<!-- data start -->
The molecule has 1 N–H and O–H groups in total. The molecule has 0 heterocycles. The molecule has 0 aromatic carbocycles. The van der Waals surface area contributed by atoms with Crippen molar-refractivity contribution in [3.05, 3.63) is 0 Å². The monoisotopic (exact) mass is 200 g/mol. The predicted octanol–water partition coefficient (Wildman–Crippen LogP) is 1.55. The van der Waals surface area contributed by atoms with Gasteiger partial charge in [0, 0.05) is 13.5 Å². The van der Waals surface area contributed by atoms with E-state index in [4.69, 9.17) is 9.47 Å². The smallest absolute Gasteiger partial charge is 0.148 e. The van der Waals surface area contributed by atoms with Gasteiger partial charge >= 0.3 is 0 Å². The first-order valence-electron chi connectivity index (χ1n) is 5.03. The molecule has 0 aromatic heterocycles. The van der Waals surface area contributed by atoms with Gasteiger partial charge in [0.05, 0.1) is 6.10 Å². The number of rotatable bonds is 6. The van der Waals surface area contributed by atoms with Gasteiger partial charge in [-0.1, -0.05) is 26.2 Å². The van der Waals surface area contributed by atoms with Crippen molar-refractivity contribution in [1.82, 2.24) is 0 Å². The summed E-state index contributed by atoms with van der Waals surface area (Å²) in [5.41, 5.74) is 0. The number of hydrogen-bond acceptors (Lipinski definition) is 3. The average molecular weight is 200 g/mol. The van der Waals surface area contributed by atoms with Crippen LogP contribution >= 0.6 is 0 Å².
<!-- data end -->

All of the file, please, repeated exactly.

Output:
The molecule has 1 N–H and O–H groups in total. The molecule has 0 heterocycles. The molecule has 0 aromatic carbocycles. The van der Waals surface area contributed by atoms with Crippen molar-refractivity contribution in [3.05, 3.63) is 0 Å². The monoisotopic (exact) mass is 200 g/mol. The predicted octanol–water partition coefficient (Wildman–Crippen LogP) is 1.55. The van der Waals surface area contributed by atoms with Gasteiger partial charge in [0, 0.05) is 13.5 Å². The van der Waals surface area contributed by atoms with E-state index in [4.69, 9.17) is 9.47 Å². The smallest absolute Gasteiger partial charge is 0.148 e. The van der Waals surface area contributed by atoms with Gasteiger partial charge >= 0.3 is 0 Å². The first-order valence-electron chi connectivity index (χ1n) is 5.03. The molecule has 0 aromatic heterocycles. The van der Waals surface area contributed by atoms with Gasteiger partial charge in [0.05, 0.1) is 6.10 Å². The number of rotatable bonds is 6. The van der Waals surface area contributed by atoms with Gasteiger partial charge in [-0.1, -0.05) is 26.2 Å². The van der Waals surface area contributed by atoms with Crippen molar-refractivity contribution in [1.82, 2.24) is 0 Å². The summed E-state index contributed by atoms with van der Waals surface area (Å²) in [5.41, 5.74) is 0. The number of hydrogen-bond acceptors (Lipinski definition) is 3. The average molecular weight is 200 g/mol. The van der Waals surface area contributed by atoms with Crippen LogP contribution >= 0.6 is 0 Å².